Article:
Several intellectuals, including Montesquieu, Francis Hutcheson, and especially Adam Smith in The Theory of Moral Sentiments (1759), popularized the idea that benevolence and capitalism promoted “sympathy” among distant strangers and, in turn, rendered the idea that slavery and freedom were incompatible. Christian religion, especially its Protestant variant, alerted some intellectuals to the tension between slavery, morality, and emerging notions of individual liberty.23 But the triumph of the emancipation was by no means certain. Slavery and unfree labor, whether in the Americas or around the world, looked by 1800 and after to most observers as very much part and parcel of the human condition, something that had always existed and always would exist. Britain—itself home to some of the most articulate and strident opponents of slavery—did not begin its emancipation project until the 1830s. By the mid‐nineteenth century slavery was still (p. 12) economically robust in places like Peru's Chicama Valley and other agricultural zones scattered about South America. Cuba's slave‐based sugar boom continued apace, generating a demand annually for thousands of illegally imported African slaves. Southeastern Brazil was receiving African slaves in record numbers to satisfy the demand for labor on coffee plantations. At least some proslavery southerners in the United States were contemplating reopening the Atlantic slave trade and restoring slavery in certain tropical areas where it had been abolished. Serfdom and various forms of bonded labor abounded in nineteenth‐century Europe.24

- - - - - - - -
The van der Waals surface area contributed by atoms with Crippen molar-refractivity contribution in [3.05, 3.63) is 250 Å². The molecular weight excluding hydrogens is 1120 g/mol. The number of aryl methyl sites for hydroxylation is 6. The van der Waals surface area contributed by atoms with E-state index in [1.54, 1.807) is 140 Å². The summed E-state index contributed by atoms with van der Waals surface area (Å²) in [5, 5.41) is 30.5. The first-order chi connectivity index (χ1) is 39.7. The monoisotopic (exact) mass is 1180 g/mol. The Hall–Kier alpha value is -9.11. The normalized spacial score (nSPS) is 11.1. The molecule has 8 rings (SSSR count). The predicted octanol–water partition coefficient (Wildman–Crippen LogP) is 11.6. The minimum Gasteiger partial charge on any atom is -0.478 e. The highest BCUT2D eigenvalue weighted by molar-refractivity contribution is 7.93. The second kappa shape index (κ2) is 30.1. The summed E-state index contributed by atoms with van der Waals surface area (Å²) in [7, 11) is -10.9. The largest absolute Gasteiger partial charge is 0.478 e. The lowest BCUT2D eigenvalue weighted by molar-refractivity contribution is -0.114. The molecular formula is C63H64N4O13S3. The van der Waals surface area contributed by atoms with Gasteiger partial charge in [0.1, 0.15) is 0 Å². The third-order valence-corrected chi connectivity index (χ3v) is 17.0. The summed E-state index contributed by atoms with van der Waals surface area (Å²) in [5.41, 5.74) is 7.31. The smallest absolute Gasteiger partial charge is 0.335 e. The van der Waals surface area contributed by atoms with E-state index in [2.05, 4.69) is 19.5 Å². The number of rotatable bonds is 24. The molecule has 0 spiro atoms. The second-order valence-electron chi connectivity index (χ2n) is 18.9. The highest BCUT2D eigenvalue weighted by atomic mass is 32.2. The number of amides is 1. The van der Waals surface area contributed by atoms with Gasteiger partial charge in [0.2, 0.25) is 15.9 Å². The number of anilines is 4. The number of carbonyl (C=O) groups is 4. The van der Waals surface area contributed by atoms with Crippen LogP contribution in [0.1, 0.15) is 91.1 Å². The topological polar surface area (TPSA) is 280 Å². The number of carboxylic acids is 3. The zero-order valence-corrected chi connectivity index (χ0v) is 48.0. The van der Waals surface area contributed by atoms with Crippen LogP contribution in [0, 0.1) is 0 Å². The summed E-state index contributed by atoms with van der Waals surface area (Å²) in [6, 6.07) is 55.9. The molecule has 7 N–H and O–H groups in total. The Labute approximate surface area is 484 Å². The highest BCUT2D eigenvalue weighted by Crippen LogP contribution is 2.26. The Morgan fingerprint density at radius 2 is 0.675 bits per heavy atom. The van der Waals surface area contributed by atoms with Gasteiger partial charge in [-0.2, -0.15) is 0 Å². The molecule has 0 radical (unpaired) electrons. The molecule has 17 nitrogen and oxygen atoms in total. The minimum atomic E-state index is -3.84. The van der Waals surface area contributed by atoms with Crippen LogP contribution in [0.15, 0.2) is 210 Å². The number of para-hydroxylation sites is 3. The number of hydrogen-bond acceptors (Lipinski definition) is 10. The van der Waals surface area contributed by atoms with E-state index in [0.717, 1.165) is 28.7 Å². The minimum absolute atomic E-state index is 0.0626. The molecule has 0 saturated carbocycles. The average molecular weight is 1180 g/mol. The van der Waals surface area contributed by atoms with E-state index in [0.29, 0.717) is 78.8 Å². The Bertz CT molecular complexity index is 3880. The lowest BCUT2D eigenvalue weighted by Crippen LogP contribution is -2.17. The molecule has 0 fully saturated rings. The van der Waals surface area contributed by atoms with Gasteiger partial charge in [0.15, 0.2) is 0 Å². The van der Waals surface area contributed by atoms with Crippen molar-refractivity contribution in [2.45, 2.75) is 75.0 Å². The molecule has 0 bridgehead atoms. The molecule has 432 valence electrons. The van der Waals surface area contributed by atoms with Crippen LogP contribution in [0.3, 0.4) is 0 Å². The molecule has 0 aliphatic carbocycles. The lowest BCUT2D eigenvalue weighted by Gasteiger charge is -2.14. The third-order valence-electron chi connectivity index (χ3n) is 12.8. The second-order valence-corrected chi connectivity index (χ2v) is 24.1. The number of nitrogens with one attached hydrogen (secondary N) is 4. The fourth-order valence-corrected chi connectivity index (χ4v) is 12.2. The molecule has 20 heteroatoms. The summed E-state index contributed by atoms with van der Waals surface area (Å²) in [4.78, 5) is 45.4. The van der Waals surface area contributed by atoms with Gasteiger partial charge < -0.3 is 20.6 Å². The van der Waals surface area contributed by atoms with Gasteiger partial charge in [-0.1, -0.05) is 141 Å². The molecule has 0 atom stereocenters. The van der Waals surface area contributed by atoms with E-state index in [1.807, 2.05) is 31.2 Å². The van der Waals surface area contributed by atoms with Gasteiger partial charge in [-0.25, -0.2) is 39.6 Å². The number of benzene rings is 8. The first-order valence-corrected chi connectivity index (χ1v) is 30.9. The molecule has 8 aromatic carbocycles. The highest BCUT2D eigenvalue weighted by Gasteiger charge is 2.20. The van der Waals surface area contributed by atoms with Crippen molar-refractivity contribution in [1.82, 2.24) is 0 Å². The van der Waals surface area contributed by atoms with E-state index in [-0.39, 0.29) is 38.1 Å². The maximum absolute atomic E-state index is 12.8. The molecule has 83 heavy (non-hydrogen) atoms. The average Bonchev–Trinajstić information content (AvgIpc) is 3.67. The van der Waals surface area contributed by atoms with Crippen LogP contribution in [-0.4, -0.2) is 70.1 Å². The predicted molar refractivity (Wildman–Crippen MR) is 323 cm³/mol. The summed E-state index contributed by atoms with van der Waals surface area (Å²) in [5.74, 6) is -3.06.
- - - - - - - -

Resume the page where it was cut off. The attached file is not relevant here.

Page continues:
Analysis of emancipation must proceed at several levels. At one level, slaveholding countries traveled different roads to achieve a common end: A slave revolution ended slavery in Saint‐Domingue; bloody sectional warfare at the cost of more than 600,000 lives brought slavery to an end in the United States; slavery unraveled in Cuba in the context of a lengthy anti‐colonial rebellion against Spanish rule; Great Britain legislated emancipation in its colonies gradually and with compensation to slave owners; France's slaveholding colonies had two emancipations legislated from the metropolis, one in 1794 and one in 1848. At another level, the ending of slavery everywhere in the Americas represented a seismic shift in moral sensibility. If, as T. S. Eliot maintained, “The culture of a people [is] an incarnation of its religion,” then the point bears repeating that over millennia all of the world's great religions had given slavery authoritative sanction.25 By the end of the nineteenth century, however, a momentous breakthrough had occurred in the West. Preachers began preaching the sinfulness of slavery. Political commentators increasingly spoke of freedom as a natural right of man. Economic thinkers labeled slavery inferior to wage labor. Nationalists proclaimed slavery a barbarism and an impediment to human progress and greatness as a civilization. Few scholars now believe that slavery died a market death anywhere in the Americas. Slavery remained a profitable investment at the time it was abolished regardless of country. Thus, the more sophisticated scholarship on emancipation has focused on the interplay of economics, morality, politics, and ideology in explaining why the slave trade and slavery ended in the Americas.26